Reply from Senator Kaine

(This is in reply to a Letter to My Representatives in Congress.)

Dear Reverend Millard:

Thank you for contacting me about our nation’s fiscal challenges and the sequestration cuts that went into effect March 1.  I appreciate hearing from you.

Our country faces an immense challenge and responsibility to address our country’s unsustainable long-term fiscal position.  We cannot continue to kick the can down the road with short-term solutions.  Neither should we continue “crisis-budgeting” — waiting until a crisis hits to spur legislative action on fiscal policy.

Sequestration — broad, misguided, and across-the-board spending cuts — will reduce federal spending by $85 billion in 2013 alone, ultimately reaching $1.2 trillion in cuts by 2021.  Allowing sequestration to continue is bad policy, bad budgeting and bad governance.  Sequestration will continue to harm our still fragile economy, just as we begin to emerge from a difficult recession and respond to unacceptably high unemployment.  Sequestration is also having a devastating impact on the defense industry, and on many other important priorities, from education and health care to law enforcement.

I strongly disagree with those who think inaction is a responsible policy. The economic uncertainty of sequestration started to negatively affect the economy months before it occurred, and people are feeling the effects in their communities right now. In Virginia alone, up to 90,000 Virginians are at risk of being furloughed.  Businesses and contractors are delaying, or even cancelling, hiring decisions and critical investments in research.  These furloughs and layoffs will have a ripple effect throughout the local economy, on shopkeepers and merchants in those areas.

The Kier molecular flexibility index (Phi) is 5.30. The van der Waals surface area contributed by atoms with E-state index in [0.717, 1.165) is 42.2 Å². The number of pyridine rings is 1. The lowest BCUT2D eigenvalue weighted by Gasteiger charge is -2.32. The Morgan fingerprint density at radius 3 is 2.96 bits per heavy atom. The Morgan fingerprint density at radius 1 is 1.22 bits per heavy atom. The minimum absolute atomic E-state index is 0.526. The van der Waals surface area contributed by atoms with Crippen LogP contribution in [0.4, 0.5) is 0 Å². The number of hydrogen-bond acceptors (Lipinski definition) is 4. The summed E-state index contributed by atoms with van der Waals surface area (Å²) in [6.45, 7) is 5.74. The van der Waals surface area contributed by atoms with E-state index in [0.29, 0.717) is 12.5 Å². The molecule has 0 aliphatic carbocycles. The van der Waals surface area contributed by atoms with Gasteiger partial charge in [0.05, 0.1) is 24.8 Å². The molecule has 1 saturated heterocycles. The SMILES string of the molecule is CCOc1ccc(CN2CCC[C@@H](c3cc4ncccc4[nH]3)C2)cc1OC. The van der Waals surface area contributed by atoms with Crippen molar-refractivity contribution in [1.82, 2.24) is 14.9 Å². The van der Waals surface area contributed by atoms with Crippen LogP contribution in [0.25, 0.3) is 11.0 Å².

The job losses alone will have an overwhelming impact in Virginia, especially on those in uniform who protect our nation and the civilians who are critical to our nation’s security.  Virginia is as connected to the military and federal government as any other state in the country.  Active duty personnel, Guard and Reserve members, veterans, civilian federal employees, defense contractors, and military families represent a significant segment of the Commonwealth.  We have a responsibility to protect these heroes and should not break faith with them in a time of economic challenges.

On February 28, 2013, the Senate debated legislation on sequestration.  I voted in favor of a bill to replace the first year of the sequester with a mix of targeted spending cuts and revenue.  This is the balanced approach I believe is a credible solution to this problem.  However, that bill did not pass the Senate and the issue of sequester is still unresolved.

The House and Senate passed an appropriations bill in late March that funds the government through the end of the fiscal year.  President Obama signed this bill into law on March 26.  This is a responsible decision that avoids a government shutdown and shows the resolve of the Senate to embrace an orderly budget process and stop governing by crisis.  This bill allows Virginia shipyards to resume delayed construction projects and repairs to facilities and ships, such as the USS Roosevelt and the USS Lincoln.  It also reinstates tuition assistance for servicemembers that was put in jeopardy by the sequester.

We still have time to replace the sequester.  On March 23, the Senate approved a budget for FY 2014 on a vote of 50-49.  I supported this budget, which is a balanced proposal that will bolster our economic recovery and boost job creation while seriously tackling our deficit and debt in a credible way.  The Senate budget, which calls for the replacement of the sequester, mixes smart and responsible spending cuts with new revenues from closing loopholes and wasteful spending in the tax code.

Congress and the Administration should stay at the table and find a compromise solution.  I will do all I can to replace sequestration, and to push for a normal budgeting process and a comprehensive and balanced deficit reduction plan.

Thank you again for contacting me about this important issue.

Sincerely,

Tim Kaine

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1 Comment »

  1. […] [Note: you can read Senator Kaine’s response here.] […]

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